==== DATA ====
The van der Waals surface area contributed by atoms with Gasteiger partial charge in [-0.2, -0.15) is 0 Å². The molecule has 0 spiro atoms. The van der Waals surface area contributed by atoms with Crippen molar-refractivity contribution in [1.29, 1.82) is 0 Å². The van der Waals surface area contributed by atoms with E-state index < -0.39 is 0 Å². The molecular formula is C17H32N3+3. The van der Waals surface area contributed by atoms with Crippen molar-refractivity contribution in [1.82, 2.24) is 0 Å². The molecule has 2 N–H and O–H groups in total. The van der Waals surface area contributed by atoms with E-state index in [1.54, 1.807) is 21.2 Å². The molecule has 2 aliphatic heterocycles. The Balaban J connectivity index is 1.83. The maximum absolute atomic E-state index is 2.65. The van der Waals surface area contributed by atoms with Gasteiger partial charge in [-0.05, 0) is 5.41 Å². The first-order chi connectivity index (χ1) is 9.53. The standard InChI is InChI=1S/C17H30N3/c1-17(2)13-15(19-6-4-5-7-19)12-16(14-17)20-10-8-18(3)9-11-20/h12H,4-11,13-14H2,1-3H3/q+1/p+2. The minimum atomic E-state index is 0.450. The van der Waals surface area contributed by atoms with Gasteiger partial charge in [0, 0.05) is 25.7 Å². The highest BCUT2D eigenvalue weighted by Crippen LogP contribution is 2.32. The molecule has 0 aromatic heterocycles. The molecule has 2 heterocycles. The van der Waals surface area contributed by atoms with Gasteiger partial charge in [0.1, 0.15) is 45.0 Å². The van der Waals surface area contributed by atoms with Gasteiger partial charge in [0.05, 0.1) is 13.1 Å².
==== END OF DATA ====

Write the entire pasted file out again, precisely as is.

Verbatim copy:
The van der Waals surface area contributed by atoms with Gasteiger partial charge in [-0.2, -0.15) is 0 Å². The molecule has 0 spiro atoms. The van der Waals surface area contributed by atoms with Crippen molar-refractivity contribution in [1.29, 1.82) is 0 Å². The van der Waals surface area contributed by atoms with E-state index < -0.39 is 0 Å². The molecular formula is C17H32N3+3. The van der Waals surface area contributed by atoms with Crippen molar-refractivity contribution in [1.82, 2.24) is 0 Å². The molecule has 2 N–H and O–H groups in total. The van der Waals surface area contributed by atoms with E-state index in [1.54, 1.807) is 21.2 Å². The molecule has 2 aliphatic heterocycles. The Balaban J connectivity index is 1.83. The maximum absolute atomic E-state index is 2.65. The van der Waals surface area contributed by atoms with Gasteiger partial charge in [-0.05, 0) is 5.41 Å². The first-order chi connectivity index (χ1) is 9.53. The standard InChI is InChI=1S/C17H30N3/c1-17(2)13-15(19-6-4-5-7-19)12-16(14-17)20-10-8-18(3)9-11-20/h12H,4-11,13-14H2,1-3H3/q+1/p+2. The minimum atomic E-state index is 0.450. The van der Waals surface area contributed by atoms with Gasteiger partial charge in [0, 0.05) is 25.7 Å². The highest BCUT2D eigenvalue weighted by Crippen LogP contribution is 2.32. The molecule has 0 aromatic heterocycles. The molecule has 2 heterocycles. The van der Waals surface area contributed by atoms with Gasteiger partial charge in [0.1, 0.15) is 45.0 Å². The van der Waals surface area contributed by atoms with Gasteiger partial charge in [0.05, 0.1) is 13.1 Å².